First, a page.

Continuing from where we left off in Part One, Etienne Gilson describes the bedrock of Thomist realism in his Le Réalisme Methodique, as reproduced by E.L. Mascall in his The Openness of Being. Included are comments by Mascall in italics.
Knowledge presupposes the presence of the thing itself to the intellect, and we do not have to postulate, behind the thing that is in the thought, a mysterious and unknowable duplicate, which would be the thing of the thing as it is in thought but, in thought, apprehending the thing as it is.
Taine performed a great service for good sense when he defined a sensation as a true hallucination, for he showed where logic necessarily lands idealism. Sensation is what a hallucination becomes when this hallucination isn't one. We must not let ourselves be impressed by the famous 'errors of the senses' or be surprised by the enormous hoo-ha that the idealists make of them; idealists are people for whom the normal can only be a particular case of the pathological.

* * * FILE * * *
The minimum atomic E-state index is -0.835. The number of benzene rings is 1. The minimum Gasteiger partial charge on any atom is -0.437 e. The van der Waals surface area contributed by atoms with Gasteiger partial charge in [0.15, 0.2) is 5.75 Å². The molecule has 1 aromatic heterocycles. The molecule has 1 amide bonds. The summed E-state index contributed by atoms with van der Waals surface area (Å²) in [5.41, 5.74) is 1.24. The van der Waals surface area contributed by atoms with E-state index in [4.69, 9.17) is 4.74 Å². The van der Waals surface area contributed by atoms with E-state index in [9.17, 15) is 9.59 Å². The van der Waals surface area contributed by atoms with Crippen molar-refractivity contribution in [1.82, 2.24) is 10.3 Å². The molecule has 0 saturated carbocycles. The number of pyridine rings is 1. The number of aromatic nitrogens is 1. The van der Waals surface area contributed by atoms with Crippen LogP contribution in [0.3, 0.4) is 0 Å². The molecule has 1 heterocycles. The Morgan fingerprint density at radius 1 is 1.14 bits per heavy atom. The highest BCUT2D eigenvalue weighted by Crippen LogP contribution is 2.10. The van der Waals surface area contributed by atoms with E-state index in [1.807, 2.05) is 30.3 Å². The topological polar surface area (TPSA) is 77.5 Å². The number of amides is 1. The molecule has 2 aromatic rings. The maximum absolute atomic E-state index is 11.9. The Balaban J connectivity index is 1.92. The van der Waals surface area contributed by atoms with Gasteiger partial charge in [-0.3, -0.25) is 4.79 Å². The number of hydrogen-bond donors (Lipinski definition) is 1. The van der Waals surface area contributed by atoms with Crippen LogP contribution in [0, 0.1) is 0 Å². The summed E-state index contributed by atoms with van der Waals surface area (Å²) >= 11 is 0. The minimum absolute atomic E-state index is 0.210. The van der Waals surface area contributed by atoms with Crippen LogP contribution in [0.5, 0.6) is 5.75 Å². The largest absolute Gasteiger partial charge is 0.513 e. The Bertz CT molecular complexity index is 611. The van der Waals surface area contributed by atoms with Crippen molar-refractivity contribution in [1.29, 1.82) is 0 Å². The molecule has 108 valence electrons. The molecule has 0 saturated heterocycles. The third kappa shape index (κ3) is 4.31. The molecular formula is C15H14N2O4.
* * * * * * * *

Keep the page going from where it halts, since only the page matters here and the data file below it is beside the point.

E.M: Gilson refuses to admit the accusation that realists are committed by their doctrine to posing as infallible; quite to the contrary:
We are simply philosophers for whom truth is normal and error is abnormal; this does not mean that truth is any earier for us to achieve that is, for example, perfect health. The realist does not differ from the idealist in being unable to make mistakes, but primarily in the fact that, when he does make mistakes, it is not because thought has erred through being unfaithful to itself but because knowledge has erred through being unfaithful to its object. But, above all, the realist makes mistakes only when he is unfaithful to his principles, while the idealist avoids them only in the degree in which he is unfaithful to his.
E.M: And finally, it is the idealist, not the realist, who takes the mystery out of existence and claims to know everything that there is to know:
To say that all knowledge consists in grasping the thing as it is does not in any way mean that knowledge exhausts the content of its object in one single act. What knowledge grasps of an object is real, but the real is inexhaustible, and even if the intellect had discerned all its details it would still be up against the mystery of its very existence. It was the idealist Descartes who believed that he could grasp the reality infallibly and at one fell swoop; Pascal, the realist, knew how naive this pretence of the philosopher was... The virtue proper of the realist is modesty concerning his knowledge, and even if he does not always practise it, he is committed to it by his profession.
[E.Gilson, Le Réalisme Methodique, pp. 87ff cited in E.L. Mascall, The Openness of Being, pp. 94-95]